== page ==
Soccer is perhaps the most demanding of all sports.
In the modern game (at any level) soccer training and conditioning is essential.
Few sports are played on as large a playing field, lasting as long and without regular rest periods.
Players cover 8-12km during a match, consisting of 24% walking, 36% jogging, 20% coursing, 11% sprinting, 7% moving backward and 2% moving whilst in possession of the ball (1).
Soccer players possess excellent endurance with VO2max reported to range between 55 and 70 ml/kg/min in elite performers (2,3). The game is played at an average intensity close to the lactate threshold – approximately 80-90% of maximum heart rate (4,5).
How important is the correct type of endurance training in soccer?
If you’ve been to a Sporting KC game then you have surely heard the Cauldron sing:
“Oh when the Wiz go marching in. Oh when the Wiz go marching in. Oh how I long to be in that Cauldron when the Wiz go marching in.”
“Ooooh KC Wiz! KC Wiz! KC Wiz! KC Wiz! Vamos KC!”
These chants echo back to a single season from the beginnings of a humble little sporting association called Major League Soccer.
The MLS was officially founded as an LLC in 1995. The reason for founding the league was because the United States promised to start a Division 1 professional league as a stipulation of their successful bid for the 1994 World Cup. It would have been pretty silly to have the World Cup in a country without a highly competitive professional league.
Kansas City sportsman extraordinaire Lamar Hunt, owner of the Kansas City Chiefs, was one of the founding investors of the MLS, and he owned two of the original ten chartered teams. Hunt wanted to bring more to the sports culture of Kansas City, so he started the Kansas City Wiz. The Wiz even played their home games at the home of the Chiefs, Arrowhead Stadium. Mr. Hunt also owned the Columbus Crew and in 2003 purchased the Dallas Burn who are now FC Dallas. Mr. Hunt was such an influential figure in the US soccer community that in 1999 the United States Soccer Federation (USSF) renamed the US Open Cup to the Lamar Hunt US Open Cup.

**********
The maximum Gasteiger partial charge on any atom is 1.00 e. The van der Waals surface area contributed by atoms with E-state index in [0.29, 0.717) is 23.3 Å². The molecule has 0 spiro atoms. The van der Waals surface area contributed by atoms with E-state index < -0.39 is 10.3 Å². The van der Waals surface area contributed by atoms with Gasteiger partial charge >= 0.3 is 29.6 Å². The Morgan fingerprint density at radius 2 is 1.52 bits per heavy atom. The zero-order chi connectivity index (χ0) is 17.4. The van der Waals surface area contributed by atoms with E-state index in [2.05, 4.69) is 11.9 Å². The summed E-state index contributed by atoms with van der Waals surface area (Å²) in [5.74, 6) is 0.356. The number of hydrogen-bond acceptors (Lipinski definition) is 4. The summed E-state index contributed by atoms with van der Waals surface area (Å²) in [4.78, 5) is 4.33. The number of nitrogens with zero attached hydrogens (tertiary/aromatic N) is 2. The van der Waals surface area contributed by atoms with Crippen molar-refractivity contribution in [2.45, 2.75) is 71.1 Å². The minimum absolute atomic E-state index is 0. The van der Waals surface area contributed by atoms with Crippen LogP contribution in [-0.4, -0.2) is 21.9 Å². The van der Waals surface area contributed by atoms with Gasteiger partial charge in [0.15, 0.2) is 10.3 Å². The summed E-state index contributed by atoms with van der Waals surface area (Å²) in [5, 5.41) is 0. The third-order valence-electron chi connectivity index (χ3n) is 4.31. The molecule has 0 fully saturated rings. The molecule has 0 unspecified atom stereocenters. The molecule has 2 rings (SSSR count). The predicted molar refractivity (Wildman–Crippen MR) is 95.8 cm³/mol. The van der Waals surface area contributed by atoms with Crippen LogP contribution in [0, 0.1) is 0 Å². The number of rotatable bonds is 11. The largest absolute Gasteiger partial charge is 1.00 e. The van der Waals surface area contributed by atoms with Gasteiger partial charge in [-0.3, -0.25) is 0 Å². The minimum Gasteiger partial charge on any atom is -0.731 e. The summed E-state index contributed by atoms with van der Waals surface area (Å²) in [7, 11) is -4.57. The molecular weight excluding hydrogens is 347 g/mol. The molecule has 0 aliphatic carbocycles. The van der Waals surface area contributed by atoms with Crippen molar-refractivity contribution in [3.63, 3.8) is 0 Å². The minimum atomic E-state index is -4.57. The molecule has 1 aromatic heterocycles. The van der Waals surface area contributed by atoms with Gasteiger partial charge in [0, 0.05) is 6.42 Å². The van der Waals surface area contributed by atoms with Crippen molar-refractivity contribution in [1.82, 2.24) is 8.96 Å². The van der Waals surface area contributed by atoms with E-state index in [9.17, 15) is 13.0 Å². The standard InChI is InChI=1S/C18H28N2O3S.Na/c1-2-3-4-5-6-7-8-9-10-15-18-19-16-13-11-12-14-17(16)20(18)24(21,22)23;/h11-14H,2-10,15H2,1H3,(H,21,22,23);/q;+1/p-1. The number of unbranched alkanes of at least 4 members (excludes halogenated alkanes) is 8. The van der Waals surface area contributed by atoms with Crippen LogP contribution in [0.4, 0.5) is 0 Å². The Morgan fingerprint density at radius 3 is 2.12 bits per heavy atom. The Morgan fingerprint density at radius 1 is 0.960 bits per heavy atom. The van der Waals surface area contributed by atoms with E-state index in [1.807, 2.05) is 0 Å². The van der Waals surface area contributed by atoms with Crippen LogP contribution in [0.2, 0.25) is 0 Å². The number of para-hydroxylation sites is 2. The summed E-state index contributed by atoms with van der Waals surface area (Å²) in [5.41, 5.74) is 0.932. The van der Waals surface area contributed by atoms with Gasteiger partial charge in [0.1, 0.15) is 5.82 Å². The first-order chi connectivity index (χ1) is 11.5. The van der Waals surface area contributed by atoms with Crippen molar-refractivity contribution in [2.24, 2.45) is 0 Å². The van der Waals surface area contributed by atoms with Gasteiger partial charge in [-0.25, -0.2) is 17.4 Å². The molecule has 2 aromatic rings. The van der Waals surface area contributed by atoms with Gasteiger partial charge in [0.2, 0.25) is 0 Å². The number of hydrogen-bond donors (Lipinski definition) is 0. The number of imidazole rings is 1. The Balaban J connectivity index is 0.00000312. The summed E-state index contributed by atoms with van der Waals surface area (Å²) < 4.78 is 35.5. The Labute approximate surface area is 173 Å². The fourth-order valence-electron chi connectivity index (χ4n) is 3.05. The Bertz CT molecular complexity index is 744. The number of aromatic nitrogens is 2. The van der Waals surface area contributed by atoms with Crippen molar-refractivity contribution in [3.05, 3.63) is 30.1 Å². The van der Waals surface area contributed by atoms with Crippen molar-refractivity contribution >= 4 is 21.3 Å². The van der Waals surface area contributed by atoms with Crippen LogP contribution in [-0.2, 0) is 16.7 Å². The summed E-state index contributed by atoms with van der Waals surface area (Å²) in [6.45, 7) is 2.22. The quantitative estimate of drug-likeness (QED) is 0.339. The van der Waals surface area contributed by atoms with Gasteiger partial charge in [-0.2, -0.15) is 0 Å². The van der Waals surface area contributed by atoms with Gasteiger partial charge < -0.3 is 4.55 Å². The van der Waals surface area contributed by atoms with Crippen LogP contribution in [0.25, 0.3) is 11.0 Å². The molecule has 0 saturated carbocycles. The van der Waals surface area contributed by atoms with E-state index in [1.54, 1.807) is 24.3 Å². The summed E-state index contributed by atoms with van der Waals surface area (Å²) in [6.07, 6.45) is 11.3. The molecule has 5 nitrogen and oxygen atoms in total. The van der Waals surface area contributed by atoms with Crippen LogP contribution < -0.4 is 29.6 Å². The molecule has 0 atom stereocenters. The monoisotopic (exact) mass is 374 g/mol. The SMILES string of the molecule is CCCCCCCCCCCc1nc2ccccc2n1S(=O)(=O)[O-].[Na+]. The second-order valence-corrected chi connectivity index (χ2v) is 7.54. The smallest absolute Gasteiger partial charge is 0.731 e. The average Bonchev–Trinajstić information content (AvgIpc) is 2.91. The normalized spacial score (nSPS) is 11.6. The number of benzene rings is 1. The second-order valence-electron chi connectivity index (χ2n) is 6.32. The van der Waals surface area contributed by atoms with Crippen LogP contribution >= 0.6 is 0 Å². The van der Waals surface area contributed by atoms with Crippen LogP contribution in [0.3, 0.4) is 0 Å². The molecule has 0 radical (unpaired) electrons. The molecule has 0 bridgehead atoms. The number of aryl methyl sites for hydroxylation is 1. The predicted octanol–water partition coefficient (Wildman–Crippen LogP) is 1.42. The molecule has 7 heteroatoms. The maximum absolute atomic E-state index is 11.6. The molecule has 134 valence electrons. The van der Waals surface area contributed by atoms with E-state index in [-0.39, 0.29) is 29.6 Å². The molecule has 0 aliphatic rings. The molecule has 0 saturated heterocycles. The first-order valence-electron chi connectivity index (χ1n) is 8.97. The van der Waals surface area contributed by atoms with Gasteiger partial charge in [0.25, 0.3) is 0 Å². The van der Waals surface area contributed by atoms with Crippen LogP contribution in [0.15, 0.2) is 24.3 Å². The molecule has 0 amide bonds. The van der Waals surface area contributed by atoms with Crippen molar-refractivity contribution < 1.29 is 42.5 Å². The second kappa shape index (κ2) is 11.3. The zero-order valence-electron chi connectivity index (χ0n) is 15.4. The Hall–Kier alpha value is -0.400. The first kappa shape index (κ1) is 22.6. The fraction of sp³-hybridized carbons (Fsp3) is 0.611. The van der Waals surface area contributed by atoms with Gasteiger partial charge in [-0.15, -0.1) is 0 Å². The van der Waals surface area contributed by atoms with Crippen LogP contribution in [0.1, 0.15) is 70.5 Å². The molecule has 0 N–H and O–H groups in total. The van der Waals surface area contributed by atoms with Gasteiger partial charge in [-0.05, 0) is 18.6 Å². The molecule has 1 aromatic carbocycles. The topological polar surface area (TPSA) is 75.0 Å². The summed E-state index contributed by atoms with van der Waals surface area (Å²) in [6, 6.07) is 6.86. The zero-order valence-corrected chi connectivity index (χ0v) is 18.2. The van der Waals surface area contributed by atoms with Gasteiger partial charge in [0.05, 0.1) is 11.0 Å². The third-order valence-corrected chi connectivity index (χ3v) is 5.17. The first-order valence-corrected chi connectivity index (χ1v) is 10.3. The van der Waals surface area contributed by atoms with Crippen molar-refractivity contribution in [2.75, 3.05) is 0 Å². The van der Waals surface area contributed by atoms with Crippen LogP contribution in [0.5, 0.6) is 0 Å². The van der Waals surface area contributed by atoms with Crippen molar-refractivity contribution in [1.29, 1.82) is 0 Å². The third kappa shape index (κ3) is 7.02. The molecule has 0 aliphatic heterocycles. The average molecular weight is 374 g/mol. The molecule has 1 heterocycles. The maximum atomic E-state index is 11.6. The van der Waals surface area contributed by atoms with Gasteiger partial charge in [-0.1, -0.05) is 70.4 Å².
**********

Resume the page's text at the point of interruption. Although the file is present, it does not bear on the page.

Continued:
The Wiz were officially named a charter member of the MLS on June 6, 1995, and it took them four months to name former Crystal Palace player and Arizona Sandsharks manager Ron Newman as the first ever manager of the team. Newman was the first coach hired into MLS service, and he brought his son former San Diego Sockers (Major Indoor Soccer League) player Guy Newman with him as an assistant coach.
October of 1995 was an exciting month for the young MLS. The Wiz named Newman as a coach on the 11th, and MLS Unveiled, the first televised MLS programming, was simulcast to all ten MLS market cities on the 17th. At MLS Unveiled each team released their inaugural kits, colors, logos, and their first allocated player.
The event turned out to be pretty ridiculous. The league let the uniform manufacturers have too much say in the team names, colors, logos, and jerseys. That’s how the Tampa Bay Mutiny ended up with a mutant bat. Personally, I think The Wiz ended up as the winners of the name, color, and kit categories. There ended up being a problem with the name, but we’ll get to that later. The Wiz’s first ever allocated player was national team member and St. Louis native, midfielder Mike Sorber.
In December, January, and February, The Wiz were allocated one player per month. The player for December was former US national team forward Frank Klopas, January’s player was Zimbabwe national forward Digital Takawira, and the last allocated player was future Sporting Legend and future US national team member Preki. The rest of the players vying for a spot on a roster went to a combine and then to the draft where The Wiz drafted national team midfielder Mark Chung.
The Wiz’s first season was pretty exciting. In their April 13th home and season opener, The Wiz won their first ever game defeating the Colorado Rapids 3-0, with Digital Takiwara netting a brace. Three games later, on May 2nd, The Wiz and the Columbus Crew took part in one of the highest scoring games in MLS history. The two teams combined to score 10 goals with KC taking the win at 6-4.
Preki and Mo Johnston both scored twice with Sorber and Chung each getting a single goal. After losing their next four games, which took place over a 15 day streak, The Wiz traded wins with their opponents for the next eight games. That set of games was bookended by a game against future Sporting KC coach and player Peter Vermes and the NY/NJ Metrostars. The Wiz won the first game 2-1, but fell to the Metrostars 0-2 in the second game. The second game against the Metrostars also ended a five game scoring streak by Preki.